April 22nd 2017


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Articles from this issue:

COVER STORY The populist wedge: political disaffection comes to Australia

EDITORIAL Human Rights Commission needs to start afresh post Professor Triggs

CANBERRA OBSERVED Liberals' soul searching too painful to publicise

ABORTION Law condones the act as it criminalises the image

FOREIGN AFFAIRS Trump makes calculated response to Syrian atrocity

CHINA No easy way to reverse malignant one-child policy

FOREIGN AFFAIRS French election may determine Eurozone fate

ECONOMICS The taxing of companies: a clarifying perspective

PHILOSOPHY Rights bereft of obligations: or, Socrates versus the pig

MUSIC Classical colours: Mozart's fusion of opposites

CINEMA Beauty and the Beast: A fairytale of true enchantment

BOOK REVIEW Santamaria: a man against the tide

BOOK REVIEW The teen they would have made queen

Heartening response to readers' survey

Books promotion page


Ardennes 1944: Hitler’s Last Gamble

Antony Beevor

$35.00


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(Viking, London, 2015)
Hardcover: 451 pages
ISBN: 9780670918645
Price: AUD$35.00

 

Book description

From the bestselling author of Stalingrad, Berlin and D-Day, Antony Beevor’s Ardennes 1944: Hitler’s Last Gamble tells the dramatic story of the Germans' ill-fated final stand.

On December 16, 1944, Hitler launched his “last gamble” in the snow-covered forests and gorges of the Ardennes. The Ardennes offensive, with more than a million men involved, became the greatest battle of the war in Western Europe. American troops, taken by surprise, found themselves fighting two panzer armies. Belgian civilians fled, justifiably afraid of German revenge. Panic spread even to Paris.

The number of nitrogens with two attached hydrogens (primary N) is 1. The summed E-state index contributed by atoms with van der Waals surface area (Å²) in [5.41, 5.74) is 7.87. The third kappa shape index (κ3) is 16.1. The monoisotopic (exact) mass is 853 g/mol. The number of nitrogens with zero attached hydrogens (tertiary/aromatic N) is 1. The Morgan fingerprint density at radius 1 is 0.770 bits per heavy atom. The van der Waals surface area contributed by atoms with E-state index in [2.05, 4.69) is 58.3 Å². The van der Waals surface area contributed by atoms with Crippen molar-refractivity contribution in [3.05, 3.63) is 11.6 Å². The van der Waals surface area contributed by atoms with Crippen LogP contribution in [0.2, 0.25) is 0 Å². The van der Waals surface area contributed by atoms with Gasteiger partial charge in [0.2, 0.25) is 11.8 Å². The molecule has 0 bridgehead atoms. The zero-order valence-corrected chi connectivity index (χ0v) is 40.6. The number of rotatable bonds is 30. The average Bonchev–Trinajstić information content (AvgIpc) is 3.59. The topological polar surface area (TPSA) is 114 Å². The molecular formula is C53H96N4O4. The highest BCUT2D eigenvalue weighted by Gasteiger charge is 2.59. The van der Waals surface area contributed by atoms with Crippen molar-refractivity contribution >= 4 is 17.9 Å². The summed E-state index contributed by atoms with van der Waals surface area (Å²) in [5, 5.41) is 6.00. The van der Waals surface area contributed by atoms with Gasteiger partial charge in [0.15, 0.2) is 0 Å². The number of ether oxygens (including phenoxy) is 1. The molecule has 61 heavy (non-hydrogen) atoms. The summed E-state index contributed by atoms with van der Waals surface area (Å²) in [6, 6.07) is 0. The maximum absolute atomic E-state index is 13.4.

The harsh winter conditions and the savagery of the battle became comparable to the eastern front. And after massacres by the Waffen-SS, even American generals approved when their men shot down surrendering Germans. The Ardennes was the battle that finally broke the back of the Wehrmacht.

About the author

Antony Beevor studied under military historian John Keegan, and is a former officer with the 11th Hussars, who served in England and Germany for five years. He has published several popular histories on World War II and the 20th century in general.

His best-known works, the best-selling Stalingrad and Berlin: The Downfall 1945, recount the World War II battles between the Soviet Union and Germany. They have been praised for their vivid, compelling style, their treatment of the ordinary lives of combatants and civilians and the use of newly disclosed documents from Soviet archives.

Beevor’s expertise has been the subject of some commentary; his publications have been praised as revitalising interest in World War II topics and have allowed readers to reevaluate events such as D-Day from a new perspective. In 2015, Russia called for banning Beevor’s books, accusing him of Nazi sympathies.

Beevor is a Chevalier de l'Ordre des Arts et des Lettres. He was also awarded an Honorary DLitt from the University of Bath in 2010, and an honorary doctorate from the University of Kent in 2004. He has been recognised with the 2014 Pritzker Military Museum & Library’s Literature Award for Lifetime Achievement in Military Writing.

Beevor is a visiting professor at the School of History, Classics and Archaeology at Birkbeck, University of London.


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